The poor Empress Mother was decidedly no prophetess; but while she lived, she had been an object of mutual interest with all her family which seemed to have been sometimes needed, after she had passed away. At that period contemporary authorities spoke in high terms of the domesticity of the Emperor, whose moral rectitude as a young man, was said to be only equalled among princes, by that of the Comte de Chambord. But from that date heavy clouds overhung the political atmosphere. The Polish insurrection instigated by the Emperors of the French and Austria, for the sake of weakening Prussia's ally, and carried on by Austrians, and emigrant Poles, gave the greatest uneasiness in the Russian Court; and when it was followed by the Austrian and Prussian War, the Russian Empress's entire sympathies went with her Austrian relative whom she had advised her brother the Duke of Hesse Darmstadt to assist with his army, while her husband inclined to his old uncle in Prussia. In 1870, the same difference existed on the point of the Franco-German War. But when the Empress was at Nice some years ago, it was hardly possible to send a telegram in the morning as the clerks were occupied for hours in forwarding the Empress's very long daily message to her husband, and in receiving the reply

They now lie buried together in the Fortress Church, not in the chancel with their predecessors, but lower down in the nave among those princes and princesses who never reigned, having long selected this place for themselves, for the sake of being near the son and daughter who died before them. The four tombs covered with flowers are enclosed in one railing, the sovereigns in front, and the small sarcophagus of the little Grand Duchess Alexandra just behind her father's, and that of the Czarewitz Nicolas behind their mother's. There was room for only one more tomb among the Emperors and Empresses who are buried in the chancel, and it was reported in S. Petersburg, that the Nihilists had hoped that Alexander II. would have been placed there; and they would have tried to make the peasants believe, that Providence never intended another Emperor to reign, as there was no space left for him. Several very touching memorials are placed on the Imperial tomb, among others a wreath from the peasants of Bulgaria “ to the memory of their Liberator," and a wreath from the distant town of Irkutsk in Siberia.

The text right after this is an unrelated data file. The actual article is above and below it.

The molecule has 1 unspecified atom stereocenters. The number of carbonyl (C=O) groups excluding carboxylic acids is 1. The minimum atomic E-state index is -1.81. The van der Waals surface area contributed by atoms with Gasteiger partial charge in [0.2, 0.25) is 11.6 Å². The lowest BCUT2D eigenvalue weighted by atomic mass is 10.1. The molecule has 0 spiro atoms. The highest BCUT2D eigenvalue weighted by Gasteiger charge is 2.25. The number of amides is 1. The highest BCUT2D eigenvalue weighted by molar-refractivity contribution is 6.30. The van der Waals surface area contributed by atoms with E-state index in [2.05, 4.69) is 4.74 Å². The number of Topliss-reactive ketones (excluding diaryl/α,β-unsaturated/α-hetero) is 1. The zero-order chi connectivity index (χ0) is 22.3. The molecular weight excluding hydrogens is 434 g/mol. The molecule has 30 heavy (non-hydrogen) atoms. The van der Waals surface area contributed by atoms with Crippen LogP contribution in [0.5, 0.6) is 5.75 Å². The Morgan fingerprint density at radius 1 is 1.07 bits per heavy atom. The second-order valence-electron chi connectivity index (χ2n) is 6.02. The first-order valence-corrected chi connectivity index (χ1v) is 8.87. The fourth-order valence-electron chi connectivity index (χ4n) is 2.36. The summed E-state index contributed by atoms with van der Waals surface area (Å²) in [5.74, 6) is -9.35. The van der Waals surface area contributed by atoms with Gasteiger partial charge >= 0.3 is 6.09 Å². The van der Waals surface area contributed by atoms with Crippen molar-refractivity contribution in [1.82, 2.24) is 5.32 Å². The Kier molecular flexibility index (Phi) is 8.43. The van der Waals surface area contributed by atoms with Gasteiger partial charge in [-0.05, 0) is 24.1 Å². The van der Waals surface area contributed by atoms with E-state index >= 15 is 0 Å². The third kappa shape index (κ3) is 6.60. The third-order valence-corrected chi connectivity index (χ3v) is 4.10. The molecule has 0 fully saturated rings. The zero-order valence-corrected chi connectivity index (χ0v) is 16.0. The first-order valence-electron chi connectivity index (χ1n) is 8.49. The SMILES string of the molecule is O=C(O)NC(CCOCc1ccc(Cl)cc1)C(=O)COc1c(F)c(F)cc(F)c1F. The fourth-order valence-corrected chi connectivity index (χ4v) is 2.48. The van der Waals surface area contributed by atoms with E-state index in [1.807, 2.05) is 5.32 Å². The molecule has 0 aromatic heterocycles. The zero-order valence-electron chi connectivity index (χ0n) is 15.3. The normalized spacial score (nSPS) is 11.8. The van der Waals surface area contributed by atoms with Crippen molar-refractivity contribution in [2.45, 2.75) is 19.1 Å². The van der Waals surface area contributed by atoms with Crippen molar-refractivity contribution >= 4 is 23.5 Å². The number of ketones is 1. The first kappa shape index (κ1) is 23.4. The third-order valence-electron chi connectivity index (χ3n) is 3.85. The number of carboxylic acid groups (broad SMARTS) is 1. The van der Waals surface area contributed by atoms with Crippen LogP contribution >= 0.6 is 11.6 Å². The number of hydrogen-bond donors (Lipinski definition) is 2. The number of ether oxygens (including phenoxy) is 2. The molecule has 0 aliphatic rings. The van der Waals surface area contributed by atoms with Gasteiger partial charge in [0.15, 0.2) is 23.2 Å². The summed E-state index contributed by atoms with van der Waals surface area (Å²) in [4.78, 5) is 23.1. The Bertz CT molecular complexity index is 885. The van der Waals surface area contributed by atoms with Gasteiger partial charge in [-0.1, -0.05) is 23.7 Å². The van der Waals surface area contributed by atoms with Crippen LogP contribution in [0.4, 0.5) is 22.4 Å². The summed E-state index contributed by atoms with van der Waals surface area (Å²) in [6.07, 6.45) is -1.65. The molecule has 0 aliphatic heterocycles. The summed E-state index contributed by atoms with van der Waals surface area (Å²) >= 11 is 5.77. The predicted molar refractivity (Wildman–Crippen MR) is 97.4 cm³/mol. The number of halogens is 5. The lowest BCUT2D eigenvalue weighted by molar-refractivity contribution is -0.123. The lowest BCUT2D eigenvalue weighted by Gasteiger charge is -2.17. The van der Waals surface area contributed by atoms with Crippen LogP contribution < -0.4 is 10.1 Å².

J.

FEAST OF THE TRANSFIGURATION.

It was night, they say of old,
When with an auriol gold,

Transfigured JESUS stood;
Beneath His feet a sleep-
On hills and moon-tricked deep

And fragrant wood :
It is night when we must, too,
This veil of earthly hue

Cast at our feet to shine:
In night of sin the soul
Her fleshly robes to roll,

And stand divine :

It was on a hill so high,
That in the starry sky,

CHRIST seemed to pass to heaven ;
Earth throbbing at its feet,
But crowned by airs so sweet

Only to angels given :
It is on the hill of prayer,
Where heaven fills every air,

Yet steep to trembling feet,

We learn to change and grow
With hope and love aglow,

For shining robes complete.

It was in the labouring life,
The three years' mighty strife,

When as the fleckless light-
Not in the peaceful fold
Of Nazareth of old-

CHRIST stood within His fight.

It is in the daily round,
In midst of strife profound,

The spirit wins her Rest,
That very strife lends wings
To show us nobler things

And make us wholly blest :

*

Within this earthly night,
My soul then, taught aright,

Learn like thy LORD to shine,
Standing on Prayer's steep crest
By enemies distrest

Show that thou art divine!

M.

QUIET.